The question of whether houses of worship should display American flags is no small matter for some believers, regardless of which side they fall on.
Some say that doing so mixes religion with American nationalism -- a slippery slope bordering on idolatry. "How is it not idolatry to place the flag on the same level of importance with, say, the cross?" evangelical writer Roger E. Olson asks.
Others, like author Lisa Velthouse, find no fault with the practice of displaying flags in church. In an op-ed for Christianity Today, Velthouse writes:
Putting the flag in our local church does not mean we have made religion bow to nation. The symbol cannot be blamed. A flag on its own cannot display a community's full point of view; it is up to the community to do that.
It may be up to community members to determine the flag's importance to them, but within the country as a whole there is perhaps no symbol that carries greater significance. Government regulations require all manner of etiquette surrounding the flag, including the following as pertains to churches:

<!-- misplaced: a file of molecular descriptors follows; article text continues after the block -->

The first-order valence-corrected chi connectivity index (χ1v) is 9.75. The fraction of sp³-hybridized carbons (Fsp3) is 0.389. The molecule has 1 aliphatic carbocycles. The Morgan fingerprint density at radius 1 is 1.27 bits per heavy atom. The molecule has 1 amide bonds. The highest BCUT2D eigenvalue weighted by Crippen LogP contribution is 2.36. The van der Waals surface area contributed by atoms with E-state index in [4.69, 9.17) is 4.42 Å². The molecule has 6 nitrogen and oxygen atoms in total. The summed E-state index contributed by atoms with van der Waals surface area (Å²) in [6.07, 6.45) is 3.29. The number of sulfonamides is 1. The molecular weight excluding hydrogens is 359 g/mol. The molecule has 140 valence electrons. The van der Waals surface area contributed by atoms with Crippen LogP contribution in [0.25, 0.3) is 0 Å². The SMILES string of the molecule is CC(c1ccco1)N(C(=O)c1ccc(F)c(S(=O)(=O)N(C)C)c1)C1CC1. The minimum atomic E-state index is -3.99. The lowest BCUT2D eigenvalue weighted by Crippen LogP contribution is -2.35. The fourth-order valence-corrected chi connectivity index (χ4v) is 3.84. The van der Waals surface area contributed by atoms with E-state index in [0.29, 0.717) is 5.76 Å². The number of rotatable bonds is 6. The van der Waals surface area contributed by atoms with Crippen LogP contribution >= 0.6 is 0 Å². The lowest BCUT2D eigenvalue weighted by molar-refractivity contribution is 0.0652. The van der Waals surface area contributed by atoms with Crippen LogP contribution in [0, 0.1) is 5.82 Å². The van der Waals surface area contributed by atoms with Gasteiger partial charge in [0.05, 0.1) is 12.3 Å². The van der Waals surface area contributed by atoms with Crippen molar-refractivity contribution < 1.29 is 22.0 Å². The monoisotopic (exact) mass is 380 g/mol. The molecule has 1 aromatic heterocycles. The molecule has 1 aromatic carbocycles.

When displayed from a staff in a church or public auditorium, the flag of the United States of America should hold the position of superior prominence, in advance of the audience, and in the position of honor at the clergyman’s or speaker’s right as he faces the audience. Any other flag so displayed should be placed on the left of the clergyman or speaker or to the right of the audience.
Religious observers may feel caught between faith and patriotism, but some simply couldn't care less. What do you think?
Vote in our poll on whether you think houses of worship should display the American flag.
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